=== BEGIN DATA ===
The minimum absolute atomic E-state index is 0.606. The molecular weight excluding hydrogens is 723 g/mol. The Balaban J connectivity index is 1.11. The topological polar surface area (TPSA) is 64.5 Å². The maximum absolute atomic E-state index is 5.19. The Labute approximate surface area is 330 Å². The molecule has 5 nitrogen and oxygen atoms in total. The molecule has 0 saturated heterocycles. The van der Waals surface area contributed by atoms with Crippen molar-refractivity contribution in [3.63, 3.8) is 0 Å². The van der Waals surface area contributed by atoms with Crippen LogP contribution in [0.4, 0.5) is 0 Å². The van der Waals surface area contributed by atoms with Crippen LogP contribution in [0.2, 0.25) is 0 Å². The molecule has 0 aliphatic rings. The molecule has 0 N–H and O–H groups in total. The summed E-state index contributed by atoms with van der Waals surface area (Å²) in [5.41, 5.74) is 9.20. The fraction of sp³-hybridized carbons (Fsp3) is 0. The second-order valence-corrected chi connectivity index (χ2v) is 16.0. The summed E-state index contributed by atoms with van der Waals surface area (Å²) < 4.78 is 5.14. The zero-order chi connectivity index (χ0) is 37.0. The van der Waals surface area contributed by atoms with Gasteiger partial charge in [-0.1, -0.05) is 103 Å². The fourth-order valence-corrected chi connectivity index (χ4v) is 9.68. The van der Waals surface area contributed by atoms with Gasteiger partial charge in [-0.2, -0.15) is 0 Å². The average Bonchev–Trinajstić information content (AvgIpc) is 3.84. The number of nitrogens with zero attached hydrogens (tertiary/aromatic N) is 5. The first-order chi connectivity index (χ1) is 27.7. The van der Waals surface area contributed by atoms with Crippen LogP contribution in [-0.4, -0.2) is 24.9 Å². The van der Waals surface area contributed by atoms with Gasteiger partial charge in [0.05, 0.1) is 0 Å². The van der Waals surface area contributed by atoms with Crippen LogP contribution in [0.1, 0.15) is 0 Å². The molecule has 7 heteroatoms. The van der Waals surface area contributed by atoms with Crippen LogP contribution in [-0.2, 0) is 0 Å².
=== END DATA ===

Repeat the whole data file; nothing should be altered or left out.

The minimum absolute atomic E-state index is 0.606. The molecular weight excluding hydrogens is 723 g/mol. The Balaban J connectivity index is 1.11. The topological polar surface area (TPSA) is 64.5 Å². The maximum absolute atomic E-state index is 5.19. The Labute approximate surface area is 330 Å². The molecule has 5 nitrogen and oxygen atoms in total. The molecule has 0 saturated heterocycles. The van der Waals surface area contributed by atoms with Crippen molar-refractivity contribution in [3.63, 3.8) is 0 Å². The van der Waals surface area contributed by atoms with Crippen LogP contribution in [0.4, 0.5) is 0 Å². The van der Waals surface area contributed by atoms with Crippen LogP contribution in [0.2, 0.25) is 0 Å². The molecule has 0 aliphatic rings. The molecule has 0 N–H and O–H groups in total. The summed E-state index contributed by atoms with van der Waals surface area (Å²) in [5.41, 5.74) is 9.20. The fraction of sp³-hybridized carbons (Fsp3) is 0. The second-order valence-corrected chi connectivity index (χ2v) is 16.0. The summed E-state index contributed by atoms with van der Waals surface area (Å²) < 4.78 is 5.14. The zero-order chi connectivity index (χ0) is 37.0. The van der Waals surface area contributed by atoms with Gasteiger partial charge in [-0.1, -0.05) is 103 Å². The fourth-order valence-corrected chi connectivity index (χ4v) is 9.68. The van der Waals surface area contributed by atoms with Gasteiger partial charge in [-0.2, -0.15) is 0 Å². The average Bonchev–Trinajstić information content (AvgIpc) is 3.84. The number of nitrogens with zero attached hydrogens (tertiary/aromatic N) is 5. The first-order chi connectivity index (χ1) is 27.7. The van der Waals surface area contributed by atoms with Crippen LogP contribution in [-0.4, -0.2) is 24.9 Å². The van der Waals surface area contributed by atoms with Gasteiger partial charge in [0.05, 0.1) is 0 Å². The van der Waals surface area contributed by atoms with Crippen LogP contribution in [0.1, 0.15) is 0 Å². The molecule has 7 heteroatoms. The van der Waals surface area contributed by atoms with Crippen LogP contribution in [-0.2, 0) is 0 Å².